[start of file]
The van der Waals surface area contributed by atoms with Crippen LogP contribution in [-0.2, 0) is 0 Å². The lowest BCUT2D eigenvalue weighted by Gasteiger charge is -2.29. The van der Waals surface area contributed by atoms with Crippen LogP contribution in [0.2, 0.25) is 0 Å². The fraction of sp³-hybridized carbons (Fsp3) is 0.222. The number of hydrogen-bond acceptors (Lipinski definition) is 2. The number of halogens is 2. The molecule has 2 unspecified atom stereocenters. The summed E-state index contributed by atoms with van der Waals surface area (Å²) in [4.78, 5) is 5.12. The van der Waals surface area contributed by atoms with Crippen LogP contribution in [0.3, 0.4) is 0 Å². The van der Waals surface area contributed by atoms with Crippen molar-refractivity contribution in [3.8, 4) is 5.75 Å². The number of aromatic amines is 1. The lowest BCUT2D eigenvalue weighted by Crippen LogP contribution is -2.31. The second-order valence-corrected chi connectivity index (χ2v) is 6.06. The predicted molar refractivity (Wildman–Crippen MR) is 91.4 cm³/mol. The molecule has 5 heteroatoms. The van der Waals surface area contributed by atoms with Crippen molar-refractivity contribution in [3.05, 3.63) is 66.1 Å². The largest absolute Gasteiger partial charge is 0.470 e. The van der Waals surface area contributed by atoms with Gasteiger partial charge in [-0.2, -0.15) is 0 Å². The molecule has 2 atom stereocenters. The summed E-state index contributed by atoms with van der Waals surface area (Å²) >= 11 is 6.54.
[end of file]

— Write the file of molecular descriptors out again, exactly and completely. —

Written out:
The van der Waals surface area contributed by atoms with Crippen LogP contribution in [-0.2, 0) is 0 Å². The lowest BCUT2D eigenvalue weighted by Gasteiger charge is -2.29. The van der Waals surface area contributed by atoms with Crippen LogP contribution in [0.2, 0.25) is 0 Å². The fraction of sp³-hybridized carbons (Fsp3) is 0.222. The number of hydrogen-bond acceptors (Lipinski definition) is 2. The number of halogens is 2. The molecule has 2 unspecified atom stereocenters. The summed E-state index contributed by atoms with van der Waals surface area (Å²) in [4.78, 5) is 5.12. The van der Waals surface area contributed by atoms with Crippen LogP contribution in [0.3, 0.4) is 0 Å². The van der Waals surface area contributed by atoms with Crippen molar-refractivity contribution in [3.8, 4) is 5.75 Å². The number of aromatic amines is 1. The lowest BCUT2D eigenvalue weighted by Crippen LogP contribution is -2.31. The second-order valence-corrected chi connectivity index (χ2v) is 6.06. The predicted molar refractivity (Wildman–Crippen MR) is 91.4 cm³/mol. The molecule has 5 heteroatoms. The van der Waals surface area contributed by atoms with Crippen molar-refractivity contribution in [3.05, 3.63) is 66.1 Å². The largest absolute Gasteiger partial charge is 0.470 e. The van der Waals surface area contributed by atoms with Gasteiger partial charge in [-0.2, -0.15) is 0 Å². The molecule has 2 atom stereocenters. The summed E-state index contributed by atoms with van der Waals surface area (Å²) >= 11 is 6.54.